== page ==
Dust and the intrinsic spectral index of quasar variations : hints of finite stress at the innermost stable circular orbit
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We present a study of 9242 spectroscopically-confirmed quasars with multi-epoch ugriz photometry from the SDSS Southern Survey. By fitting a separable linear model to each quasar's spectral variations, we decompose their five-band spectral energy distributions into variable (disc) and non-variable (host galaxy) components. In modelling the disc spectra, we include attenuation by dust on the line of sight through the host galaxy to its nucleus. We consider five commonly used attenuation laws, and find that the best description is by dust similar to that of the Small Magellanic Cloud, inferring a lack of carbonaceous grains from the relatively weak 2175 Å absorption feature. We go on to construct a composite spectrum for the quasar variations spanning 700 to 8000 Å. By varying the assumed power-law Lv ∝ va spectral slope, we find a best-fit value = 0:71 ± 0:02, excluding at high confidence the canonical Lv ∝ v1/3 prediction for a steady-state accretion disc with a T ∝ r-3/4 temperature profile. The bluer spectral index of the observed quasar variations instead supports the model of Mummery & Balbus in which a steeper temperature profile, T ∝ r-7/8, develops as a result of finite magnetically-induced stress at the innermost stable circular orbit extracting energy and angular momentum from the black hole spin.
Weaver , J & Horne , K D 2022 , ' Dust and the intrinsic spectral index of quasar variations : hints of finite stress at the innermost stable circular orbit ' , Monthly Notices of the Royal Astronomical Society , vol. 512 , no. 1 , pp. 899-916 . https://doi.org/10.1093/mnras/stac248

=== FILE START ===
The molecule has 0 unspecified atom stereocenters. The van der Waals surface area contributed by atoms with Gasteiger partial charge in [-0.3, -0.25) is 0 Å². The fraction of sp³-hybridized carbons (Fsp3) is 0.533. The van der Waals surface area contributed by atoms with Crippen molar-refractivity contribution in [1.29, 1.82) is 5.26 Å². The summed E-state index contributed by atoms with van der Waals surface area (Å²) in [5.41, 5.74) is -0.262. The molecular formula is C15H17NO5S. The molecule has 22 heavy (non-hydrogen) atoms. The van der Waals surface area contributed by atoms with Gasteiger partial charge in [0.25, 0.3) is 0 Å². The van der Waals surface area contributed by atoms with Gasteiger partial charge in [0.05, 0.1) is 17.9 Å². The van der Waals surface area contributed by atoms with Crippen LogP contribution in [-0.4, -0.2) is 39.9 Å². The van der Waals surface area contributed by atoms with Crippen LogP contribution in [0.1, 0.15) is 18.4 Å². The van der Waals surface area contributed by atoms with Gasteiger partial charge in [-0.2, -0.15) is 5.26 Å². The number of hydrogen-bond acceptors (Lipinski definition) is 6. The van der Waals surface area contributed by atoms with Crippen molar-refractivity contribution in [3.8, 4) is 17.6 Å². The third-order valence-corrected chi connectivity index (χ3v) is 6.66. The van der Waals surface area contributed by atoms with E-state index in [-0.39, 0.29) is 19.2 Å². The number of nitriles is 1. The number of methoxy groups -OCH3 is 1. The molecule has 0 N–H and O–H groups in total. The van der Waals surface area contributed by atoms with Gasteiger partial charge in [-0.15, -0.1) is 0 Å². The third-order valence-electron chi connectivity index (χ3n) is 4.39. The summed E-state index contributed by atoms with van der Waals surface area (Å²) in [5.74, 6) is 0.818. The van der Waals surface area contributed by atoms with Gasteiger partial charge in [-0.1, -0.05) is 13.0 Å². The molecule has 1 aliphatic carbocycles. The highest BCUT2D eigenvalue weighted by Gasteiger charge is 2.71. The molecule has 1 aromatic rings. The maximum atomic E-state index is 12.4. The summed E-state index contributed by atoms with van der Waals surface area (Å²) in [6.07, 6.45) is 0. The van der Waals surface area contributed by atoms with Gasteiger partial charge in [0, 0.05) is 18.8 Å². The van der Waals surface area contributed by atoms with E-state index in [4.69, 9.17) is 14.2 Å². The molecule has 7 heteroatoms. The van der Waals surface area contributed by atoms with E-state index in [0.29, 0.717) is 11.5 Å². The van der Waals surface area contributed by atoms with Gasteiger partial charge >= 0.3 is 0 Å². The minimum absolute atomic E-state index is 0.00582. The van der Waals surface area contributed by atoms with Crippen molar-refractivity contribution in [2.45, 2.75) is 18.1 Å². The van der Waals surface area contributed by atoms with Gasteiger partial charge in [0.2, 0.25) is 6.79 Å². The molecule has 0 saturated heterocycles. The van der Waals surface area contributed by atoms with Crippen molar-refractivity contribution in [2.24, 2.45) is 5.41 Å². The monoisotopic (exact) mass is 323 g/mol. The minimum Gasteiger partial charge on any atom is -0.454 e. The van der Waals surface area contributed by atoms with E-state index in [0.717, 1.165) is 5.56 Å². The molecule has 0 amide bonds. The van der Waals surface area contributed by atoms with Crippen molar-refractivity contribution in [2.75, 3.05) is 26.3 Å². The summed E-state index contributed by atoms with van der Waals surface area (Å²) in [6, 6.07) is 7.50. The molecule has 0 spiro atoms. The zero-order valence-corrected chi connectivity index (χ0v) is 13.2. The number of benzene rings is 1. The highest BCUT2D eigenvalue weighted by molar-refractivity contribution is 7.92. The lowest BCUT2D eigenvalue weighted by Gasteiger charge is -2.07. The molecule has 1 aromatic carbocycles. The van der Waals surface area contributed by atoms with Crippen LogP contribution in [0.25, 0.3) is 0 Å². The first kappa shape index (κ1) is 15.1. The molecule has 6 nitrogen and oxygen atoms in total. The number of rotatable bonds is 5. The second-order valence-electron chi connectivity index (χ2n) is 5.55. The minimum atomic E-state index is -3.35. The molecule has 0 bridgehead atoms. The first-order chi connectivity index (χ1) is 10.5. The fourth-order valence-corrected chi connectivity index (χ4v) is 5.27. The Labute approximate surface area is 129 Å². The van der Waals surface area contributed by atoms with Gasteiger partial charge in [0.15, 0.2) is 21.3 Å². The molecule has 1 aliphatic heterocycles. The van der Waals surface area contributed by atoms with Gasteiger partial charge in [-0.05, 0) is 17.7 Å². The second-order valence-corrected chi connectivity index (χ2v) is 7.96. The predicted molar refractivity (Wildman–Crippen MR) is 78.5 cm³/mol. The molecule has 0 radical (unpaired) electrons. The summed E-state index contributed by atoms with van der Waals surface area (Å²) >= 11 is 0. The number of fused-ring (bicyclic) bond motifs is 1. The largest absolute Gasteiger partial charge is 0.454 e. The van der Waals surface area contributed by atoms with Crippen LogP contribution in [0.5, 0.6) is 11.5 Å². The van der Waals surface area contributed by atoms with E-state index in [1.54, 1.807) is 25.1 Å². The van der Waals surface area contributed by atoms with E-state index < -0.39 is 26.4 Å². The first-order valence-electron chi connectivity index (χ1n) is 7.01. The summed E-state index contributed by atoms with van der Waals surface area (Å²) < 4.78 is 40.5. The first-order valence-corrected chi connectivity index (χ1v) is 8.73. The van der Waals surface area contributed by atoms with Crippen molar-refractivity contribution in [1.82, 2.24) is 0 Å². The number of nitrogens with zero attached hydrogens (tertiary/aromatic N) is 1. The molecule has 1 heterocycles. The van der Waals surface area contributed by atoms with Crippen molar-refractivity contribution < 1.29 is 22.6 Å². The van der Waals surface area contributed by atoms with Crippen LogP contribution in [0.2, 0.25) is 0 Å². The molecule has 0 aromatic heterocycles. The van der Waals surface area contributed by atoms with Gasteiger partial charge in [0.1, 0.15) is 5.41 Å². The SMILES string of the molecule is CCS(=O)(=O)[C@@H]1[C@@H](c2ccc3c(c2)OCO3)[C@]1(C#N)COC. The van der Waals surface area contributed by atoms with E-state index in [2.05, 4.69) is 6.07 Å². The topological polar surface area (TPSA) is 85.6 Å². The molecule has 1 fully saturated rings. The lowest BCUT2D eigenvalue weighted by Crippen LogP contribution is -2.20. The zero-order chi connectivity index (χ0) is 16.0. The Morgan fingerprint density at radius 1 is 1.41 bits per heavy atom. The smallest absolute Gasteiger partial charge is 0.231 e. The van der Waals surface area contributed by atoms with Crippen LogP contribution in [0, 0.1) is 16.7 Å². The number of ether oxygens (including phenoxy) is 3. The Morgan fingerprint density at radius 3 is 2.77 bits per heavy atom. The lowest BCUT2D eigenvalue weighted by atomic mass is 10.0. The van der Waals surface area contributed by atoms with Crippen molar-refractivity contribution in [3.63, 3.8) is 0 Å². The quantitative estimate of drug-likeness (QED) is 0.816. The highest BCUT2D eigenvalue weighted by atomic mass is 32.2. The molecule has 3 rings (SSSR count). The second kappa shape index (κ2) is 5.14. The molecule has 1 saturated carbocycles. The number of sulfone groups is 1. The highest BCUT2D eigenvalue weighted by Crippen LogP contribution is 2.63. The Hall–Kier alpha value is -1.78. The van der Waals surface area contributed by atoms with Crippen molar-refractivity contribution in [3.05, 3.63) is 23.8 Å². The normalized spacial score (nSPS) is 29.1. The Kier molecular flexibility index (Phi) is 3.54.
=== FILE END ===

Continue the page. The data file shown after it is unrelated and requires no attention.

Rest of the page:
Monthly Notices of the Royal Astronomical Society
Copyright © 2022 The Author(s) Published by Oxford University Press on behalf of Royal Astronomical Society. This is an Open Access article distributed under the terms of the Creative Commons Attribution License (https://creativecommons.org/licenses/by/4.0/), which permits unrestricted reuse, distribution, and reproduction in any medium, provided the original work is properly cited.
DescriptionFunding: The Cosmic Dawn Center (DAWN) is funded by the Danish National Research Foundation under grant No. 140. J.W. acknowledges support from the European Research Council (ERC) Consolidator Grant funding scheme (project ConTExt, grant No. 648179), and from the University of St Andrews Undergraduate Research Assistant Scheme. K.H. acknowledges support from STFC grant ST/R000824/1.
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